In Lyndhurst, if a Gentile spoke enviously to a Jew about how rich the Jews of Lyndhurst were, how clever they were, how well they did in business, the reply was often made, “Well, it’s not really true about all the Jews. Just look at Lipi Lippmann!” No one, not even the biggest anti-Semite in the world, could say that Lipi Lippmann was rich or clever or did well in business.
Lipi Lippmann once said that the Jews of Lyndhurst should pay him to remain poor, his poverty was so useful in arguments. But the joke was received in silence; it was felt to be in bad taste. The Jews of Lyndhurst were ready to use Lipi Lippmann’s poverty to propitiate an envious Gentile, but they were ashamed of him nevertheless; ashamed of his old Ford lorry, laden with fruit and vegetables, going from door to door; ashamed that Lipi was the only white man who bickered among the colored and Indian hawkers at dawn in the market place. Every other Jew in town was a licensed wholesaler or a licensed hotelkeeper, a licensed dentist or a licensed doctor; but Lipi Lippmann had remained nothing but a licensed hawker. And his only son, Nathan, was nothing but a licensed radio operator in the South African Airways, who still did not earn enough to support his aging father. What a ridiculous job Nathan’s seemed to be, anyway, for a son of Lipi Lippmann! “How’s the airman?” people sometimes asked Lipi patronizingly, when they saw him; and Lipi looked up at the sky, wrinkling his brow, and said, “He’s fine, still up in the air.” In fact, Nathan had been in the ground staff for a long time, but Lipi did not know this, for he and Nathan wrote to each other so seldom. Lipi himself had never flown in an airplane; he never listened to the radio either.
Lipi was a small man, with the head of a large one: his cheekbones were strong and prominent, his nose was bony and arched, his eyes were set wide apart. He was a widower, and lived by himself in a tiny single-storied house in one of the oldest suburbs of Lyndhurst. Around Lipi’s house were houses as small and as shabby as his own, with the same high stoeps in front, and the same iron roofs above. In the back yards behind the houses there lived troops of raucous African servants who, with their dirty bare feet and torn clothes, were as different from the trim, white-overalled servants in the wealthier suburbs as the employers in the one district were from those in the other. All Lipi’s neighbors in the street were Afrikaner railwaymen or mine workers, and their children sometimes shouted “Koelie-Jood” after him—Koelie being an insulting term for an Indian, and thus being a disdainful way of referring to Lipi’s trade. But the mothers of these children always waited for Lipi to return home at the end of the afternoon, when they bought from him at cut-prices the softened carrots and moulting cabbages he had been unable to sell elsewhere. Then the children also came round, and asked Lipi if he had any ertjies for them. And often enough Lipi would produce a handful of pea-pods which were no longer green, but gray and pale brown or white, and distribute them among the clamoring children. When they had dispersed, he would pack the empty crates neatly together in the back of the van, tie them down with rope, and go into his house.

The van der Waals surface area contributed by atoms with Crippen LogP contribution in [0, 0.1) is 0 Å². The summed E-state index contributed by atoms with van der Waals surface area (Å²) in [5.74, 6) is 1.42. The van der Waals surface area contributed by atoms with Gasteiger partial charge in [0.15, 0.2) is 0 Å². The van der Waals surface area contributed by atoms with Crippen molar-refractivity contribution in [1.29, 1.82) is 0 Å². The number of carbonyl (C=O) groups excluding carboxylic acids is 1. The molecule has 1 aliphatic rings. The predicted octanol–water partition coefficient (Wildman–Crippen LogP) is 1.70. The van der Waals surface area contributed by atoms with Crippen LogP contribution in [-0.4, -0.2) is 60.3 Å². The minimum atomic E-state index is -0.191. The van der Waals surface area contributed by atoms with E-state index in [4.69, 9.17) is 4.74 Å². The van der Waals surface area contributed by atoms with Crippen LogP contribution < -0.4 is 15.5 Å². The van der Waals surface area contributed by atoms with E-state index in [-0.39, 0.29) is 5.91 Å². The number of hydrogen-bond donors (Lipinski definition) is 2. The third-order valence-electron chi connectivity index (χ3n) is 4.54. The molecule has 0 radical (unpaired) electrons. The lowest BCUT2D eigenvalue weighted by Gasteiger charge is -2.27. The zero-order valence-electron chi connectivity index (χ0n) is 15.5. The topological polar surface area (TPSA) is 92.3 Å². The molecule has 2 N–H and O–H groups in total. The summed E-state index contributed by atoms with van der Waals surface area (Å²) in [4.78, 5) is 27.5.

Nobody followed him inside it. Once inside, he took off his hat, collar, and tie (he always wore rather stiff detachable collars, even in the fiercest heat), and washed himself in the small, smelly bathroom. His “girl”—a withered Basuto woman whose grandchildren played about in the back yard—served him his supper. Soup, meat and vegetables, and stewed fruit followed one another in unvarying succession, while Lipi slowly read the paper from front to back. After supper he sat on his stoep, with the light burning above him, listening to the street noises and the shunting of trains in the distance. He never sat up late. Saturday was his busiest day, so he went to synagogue only on the high festivals; but he always went to the evening meetings of the local Zionist society. At these meetings he sat in the front row, listening intently and nodding his large head, almost like a man at prayer, to every word that was said.
That nod was Lipi’s characteristic gesture; it seemed to be a gesture of profound acquiescence, of acceptance; yet it never brought to an end the debate he appeared to be having with himself. He nodded at Zionist meetings, he nodded when he drove his lorry, when he bargained with the housewives, when he sat alone on his stoep. And he nodded in the same way when he came home from work one day and found that while he had been away and the girl had been paying her regular afternoon visit to a friend in the back yard of a nearby house, someone had broken into his house and robbed him of everything that could be put into a trunk and carried out of the house. Almost all his clothes were gone, including his best shul-going suit; so was the money-box in which he kept the few pounds he earned one day and laid out for stock the next day. The thief or thieves had also taken the single bottle of whiskey Lipi kept hidden in his wardrobe; an old gold fob-watch and chain he had bought on the occasion of his marriage, and which he had not worn for years; two silver napkin-rings, with his own and his wife’s initials engraved upon them; a couple of table-cloths. Someone, it was clear, had been unable to believe that Lipi was as poor as he had appeared to be; someone must have had the fantasy that Lipi was a miser, and had been hoarding money and valuables over the years. Whoever it was—a black man or a white one—was no doubt disillusioned now; and he had left the marks of what looked like rage in the splintered drawers thrown upon the floor, the razor-rents in the armchair in the front room and the mattress in the bed-room, the wanton destruction of the basin in the bathroom.
Because the basin was smashed, Lipi went into the kitchen and washed himself carefully at the sink, and then, in his shirtsleeves, came into the front room of the house. All day it had been hot; now, with the sun hanging low in the west, the heat seemed to have a settled, brooding quality, quite different in its intensity from the morning’s direct glare, or the throb of noon. The windows of the room were wide open, but no breeze came in through them; it was as warm indoors as it was outside. Lipi stood in the middle of the room, staring at the drawers of the side-board upside down on the floor, and the hideous lumps of blue and white stuffing protruding from the ripped armchair. A strange, cracked sound came from his breast; this sharp noise was followed by a sigh, as if something broken inside him sought to knit itself together again. He hunched his shoulders higher and went to the window. His shoulders shook, and again he uttered that abrupt sound, which was again followed by the faint complaining wheeze.